Abnormal intrinsic esophageal innervation in congenital diaphragmatic hernia: a likely cause of motor dysfunction

Federica Pederiva, Jose I. Rodriguez, Elena Ruiz-Bravo, Leopoldo Martinez, Juan A. Tovar

Research output: Contribution to journalArticlepeer-review


Purpose: Patients with congenital diaphragmatic hernia (CDH) often have dilated esophagus and gastroesophageal reflux. Sparse intrinsic esophageal innervation has been described in rats with CDH, but this issue has not been investigated in patients with CDH. The present study tests the hypothesis that innervatory anomalies could account for motor dysfunction in human CDH. Methods: The esophagi of CDH (n = 6) and control babies dead of other causes (n = 6) were included in paraffin, transversally sectioned, and immunostained with antineurofilament and anti-S-100 antibodies. The proportion of the section surface occupied by neural structures, the ganglionar surface, and the number of neurons per ganglion were measured in 2 to 5 low-power fields from the proximal and distal esophagus with the assistance of image analysis software. Mann-Whitney tests were used for comparing the results using a threshold of significance of P <.05. Results: The percentage of neural/muscle surface was similar in the upper esophagus in both groups, but it was significantly decreased in the lower esophagus of patients with CDH in comparison with controls. There was a relative scarcity of neural tissue in the intermuscular plexus of the lower esophagus. On the other hand, the ganglionar surface and the number of neurons per ganglion were identical in both groups. These results were similar with both immunostainings. Conclusion: Intrinsic innervation of the lower esophagus in CDH is abnormal in terms of decreased density of neural structures in the intermuscular plexus. These neural crest-derived anomalies could explain in part the esophageal dysfunction in survivors of CDH.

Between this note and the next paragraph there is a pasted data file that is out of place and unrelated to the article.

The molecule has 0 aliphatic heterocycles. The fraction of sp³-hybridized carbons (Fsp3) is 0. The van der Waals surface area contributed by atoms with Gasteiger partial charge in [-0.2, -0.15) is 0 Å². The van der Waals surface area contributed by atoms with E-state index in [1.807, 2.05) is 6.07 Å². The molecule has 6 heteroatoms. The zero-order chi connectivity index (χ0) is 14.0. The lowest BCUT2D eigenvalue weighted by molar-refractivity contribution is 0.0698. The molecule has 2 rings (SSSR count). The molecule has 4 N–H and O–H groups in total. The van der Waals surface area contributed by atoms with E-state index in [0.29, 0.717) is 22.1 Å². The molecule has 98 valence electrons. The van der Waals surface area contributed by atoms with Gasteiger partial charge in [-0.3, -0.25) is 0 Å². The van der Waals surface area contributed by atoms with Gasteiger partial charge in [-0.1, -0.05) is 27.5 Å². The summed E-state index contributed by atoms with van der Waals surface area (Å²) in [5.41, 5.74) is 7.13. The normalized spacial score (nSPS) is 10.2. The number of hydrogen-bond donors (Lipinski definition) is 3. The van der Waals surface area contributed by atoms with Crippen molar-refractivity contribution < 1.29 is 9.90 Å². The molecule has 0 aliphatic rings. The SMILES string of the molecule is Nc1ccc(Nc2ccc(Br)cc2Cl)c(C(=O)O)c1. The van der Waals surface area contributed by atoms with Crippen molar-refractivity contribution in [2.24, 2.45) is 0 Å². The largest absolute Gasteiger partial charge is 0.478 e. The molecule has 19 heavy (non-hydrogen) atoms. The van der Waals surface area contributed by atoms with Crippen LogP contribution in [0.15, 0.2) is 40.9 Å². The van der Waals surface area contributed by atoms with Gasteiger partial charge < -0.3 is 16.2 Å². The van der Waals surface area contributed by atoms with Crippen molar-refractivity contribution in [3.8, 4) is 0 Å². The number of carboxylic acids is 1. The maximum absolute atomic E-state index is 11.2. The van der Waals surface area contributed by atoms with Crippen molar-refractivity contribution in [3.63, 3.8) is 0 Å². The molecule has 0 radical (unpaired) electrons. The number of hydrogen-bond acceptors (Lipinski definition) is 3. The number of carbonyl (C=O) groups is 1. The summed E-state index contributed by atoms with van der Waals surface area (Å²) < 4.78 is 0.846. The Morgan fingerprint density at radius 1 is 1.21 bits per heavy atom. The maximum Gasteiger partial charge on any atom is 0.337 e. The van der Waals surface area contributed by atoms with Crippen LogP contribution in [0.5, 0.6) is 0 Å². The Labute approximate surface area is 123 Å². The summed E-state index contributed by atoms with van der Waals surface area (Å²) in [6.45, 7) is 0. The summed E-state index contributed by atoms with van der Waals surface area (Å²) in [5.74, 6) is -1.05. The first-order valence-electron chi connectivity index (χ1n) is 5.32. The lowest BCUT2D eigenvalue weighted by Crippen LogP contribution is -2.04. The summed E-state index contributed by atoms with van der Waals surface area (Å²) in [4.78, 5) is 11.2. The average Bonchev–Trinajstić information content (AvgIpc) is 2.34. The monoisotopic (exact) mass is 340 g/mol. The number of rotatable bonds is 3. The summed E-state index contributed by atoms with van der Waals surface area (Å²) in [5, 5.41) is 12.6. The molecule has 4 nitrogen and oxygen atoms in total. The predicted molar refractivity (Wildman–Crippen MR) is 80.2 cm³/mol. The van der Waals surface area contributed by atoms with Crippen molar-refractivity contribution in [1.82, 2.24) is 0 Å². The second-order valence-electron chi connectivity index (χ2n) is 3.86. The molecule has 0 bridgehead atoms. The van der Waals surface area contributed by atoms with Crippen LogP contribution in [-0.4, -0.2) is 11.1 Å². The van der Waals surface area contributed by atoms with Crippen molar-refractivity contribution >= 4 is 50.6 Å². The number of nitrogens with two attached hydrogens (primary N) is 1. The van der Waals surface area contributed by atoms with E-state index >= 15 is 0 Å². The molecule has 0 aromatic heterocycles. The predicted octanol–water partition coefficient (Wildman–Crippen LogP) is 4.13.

Original languageEnglish
Pages (from-to)496-499
Number of pages4
JournalJournal of Pediatric Surgery
Issue number3
Publication statusPublished - Mar 2009


  • Diaphragmatic hernia
  • Esophagus
  • Gastroesophageal reflux
  • Intrinsic innervation
  • Neural crest

ASJC Scopus subject areas

  • Pediatrics, Perinatology, and Child Health
  • Surgery


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